Posts Tagged ‘Gerald Clayton’


New York @ Night: February 2013

Monday, February 4th, 2013

From the February 2013 issue of The New York City Jazz Record:

Having endured as a working band for nearly a decade and a half, The Bad Plus doesn’t lack for material. The first Sunday set at the Village Vanguard (Jan. 6) featured pieces from the trio’s latest Made Possible but also others stretching back to Give (2004) and Suspicious Activity? (2005). It’s a repertoire of great distinction, and all of it in this set was original, with each of the bandmates (pianist Ethan Iverson, bassist Reid Anderson, drummer Dave King) contributing tunes. No deconstructed rock-pop-disco-electronica covers for now — but note that originals have made up the bulk of the band’s work from the start. Iverson’s “Mint” led it off, stormy and rubato, pushing toward chaos and yet unmistakably precise. King’s “Wolf Out” followed with insistent polyrhythm and faster, higher precision — a strong example of the band’s willingness to foreground composition entirely, leaving improv temporarily to the side. Yet there were solos as well, and powerful ones: King’s commanding statements toward the end of Anderson’s “You Are” and Iverson’s “Reelect That” brought the energy in the house to a high. The playing was extraordinary, the musical language inimitable: melodically pure and pop-like, “swinging” in the broad sense, at times as dense and intricate as the most modern chamber group. Anderson took to the role of banterer between tunes, winding the audience up in deadpan fashion with tales of body sprays, science fair volcanoes and a tabla-playing E.T. (David R. Adler)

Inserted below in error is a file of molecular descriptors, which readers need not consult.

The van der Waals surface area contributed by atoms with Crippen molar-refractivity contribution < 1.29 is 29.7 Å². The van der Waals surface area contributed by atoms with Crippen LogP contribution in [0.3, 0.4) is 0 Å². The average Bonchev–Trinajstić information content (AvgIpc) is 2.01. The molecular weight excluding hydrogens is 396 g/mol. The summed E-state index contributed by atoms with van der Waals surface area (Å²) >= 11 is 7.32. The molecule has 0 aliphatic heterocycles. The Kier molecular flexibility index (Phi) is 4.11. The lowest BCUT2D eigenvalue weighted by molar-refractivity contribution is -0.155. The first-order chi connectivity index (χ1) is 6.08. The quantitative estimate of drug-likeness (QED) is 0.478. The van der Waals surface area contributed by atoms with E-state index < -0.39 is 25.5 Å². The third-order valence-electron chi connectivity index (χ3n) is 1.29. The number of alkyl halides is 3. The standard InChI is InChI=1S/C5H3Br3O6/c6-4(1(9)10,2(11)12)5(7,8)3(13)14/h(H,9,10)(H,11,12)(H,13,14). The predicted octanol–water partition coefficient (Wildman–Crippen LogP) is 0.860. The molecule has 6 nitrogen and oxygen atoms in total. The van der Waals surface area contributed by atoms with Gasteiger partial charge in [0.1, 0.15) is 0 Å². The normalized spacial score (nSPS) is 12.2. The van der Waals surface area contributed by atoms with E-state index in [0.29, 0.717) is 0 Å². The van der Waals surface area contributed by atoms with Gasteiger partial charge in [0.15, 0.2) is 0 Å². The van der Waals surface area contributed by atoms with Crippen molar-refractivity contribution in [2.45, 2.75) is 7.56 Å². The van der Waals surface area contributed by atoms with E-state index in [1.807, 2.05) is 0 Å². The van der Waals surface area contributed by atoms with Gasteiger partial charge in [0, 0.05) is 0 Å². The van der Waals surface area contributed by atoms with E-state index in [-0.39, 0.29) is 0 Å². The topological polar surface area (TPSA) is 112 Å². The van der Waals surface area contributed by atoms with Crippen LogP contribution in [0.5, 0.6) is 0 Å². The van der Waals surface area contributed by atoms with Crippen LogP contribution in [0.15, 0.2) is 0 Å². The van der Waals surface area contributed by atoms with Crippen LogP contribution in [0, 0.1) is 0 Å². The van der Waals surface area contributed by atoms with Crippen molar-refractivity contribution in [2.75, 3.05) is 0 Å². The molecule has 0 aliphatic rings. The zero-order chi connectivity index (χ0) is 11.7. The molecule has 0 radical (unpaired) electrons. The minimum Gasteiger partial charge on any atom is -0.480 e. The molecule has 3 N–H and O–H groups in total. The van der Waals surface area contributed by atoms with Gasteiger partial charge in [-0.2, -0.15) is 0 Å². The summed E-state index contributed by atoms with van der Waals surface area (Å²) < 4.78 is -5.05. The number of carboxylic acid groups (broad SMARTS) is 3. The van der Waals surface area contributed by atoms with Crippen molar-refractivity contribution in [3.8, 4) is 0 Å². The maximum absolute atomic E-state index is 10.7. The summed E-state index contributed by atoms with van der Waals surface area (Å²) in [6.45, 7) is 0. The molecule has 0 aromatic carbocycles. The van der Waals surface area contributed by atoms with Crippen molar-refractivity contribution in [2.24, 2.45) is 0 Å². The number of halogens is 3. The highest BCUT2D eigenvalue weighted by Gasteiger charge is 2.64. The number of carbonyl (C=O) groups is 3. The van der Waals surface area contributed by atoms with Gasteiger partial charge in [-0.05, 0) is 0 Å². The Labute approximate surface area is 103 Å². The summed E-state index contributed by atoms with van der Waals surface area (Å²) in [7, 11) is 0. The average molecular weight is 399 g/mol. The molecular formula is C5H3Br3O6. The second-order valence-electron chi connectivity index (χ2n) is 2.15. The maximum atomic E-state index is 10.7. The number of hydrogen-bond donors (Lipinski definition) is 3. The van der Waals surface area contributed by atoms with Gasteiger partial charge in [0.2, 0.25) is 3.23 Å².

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Pianist Gerald Clayton told his audience at Smalls (Jan. 9) that he had to “work up the courage” to call tenor saxophonist Mark Turner when putting together the band. It was Clayton’s first gig there in some time, and the quartet, with Turner, bassist Matt Brewer and drummer Obed Calvaire, offered something different from Clayton’s celebrated working trio. They started simply, with the midtempo Charlie Parker blues “Relaxin’ at Camarillo” serving as a launch pad into space. No matter how far they stretched, however, they swung, and Brewer maybe most of all: his solos held the room rapt with their rhythmic authority, lithe technique and pure soul, especially on “Under Mad Hatter Medicinal Group On,” Clayton’s homage to Billy Strayhorn’s “U.M.M.G.” Calvaire brought something indispensable to Dizzy Gillespie’s “Con Alma,” maintaining a tight, staccato triplet feel and using every percussive detail of the drum kit. With “Vibe Quota,” the set ended in a quieter way: first came the bass/tenor unison theme in a low register, then contemplative tenor and piano solos, then a brighter vamp with a smoking drum sendoff from Calvaire. Turner seemed the most cerebral and restrained of the group, but the fact that he projected plenty of sound, with no mic, in front of a rhythm section as driving as this was remarkable. His compositional voice was also in the mix: the second set opened with an intriguing, uncommonly slow interpretation of “Myron’s World.” (DA)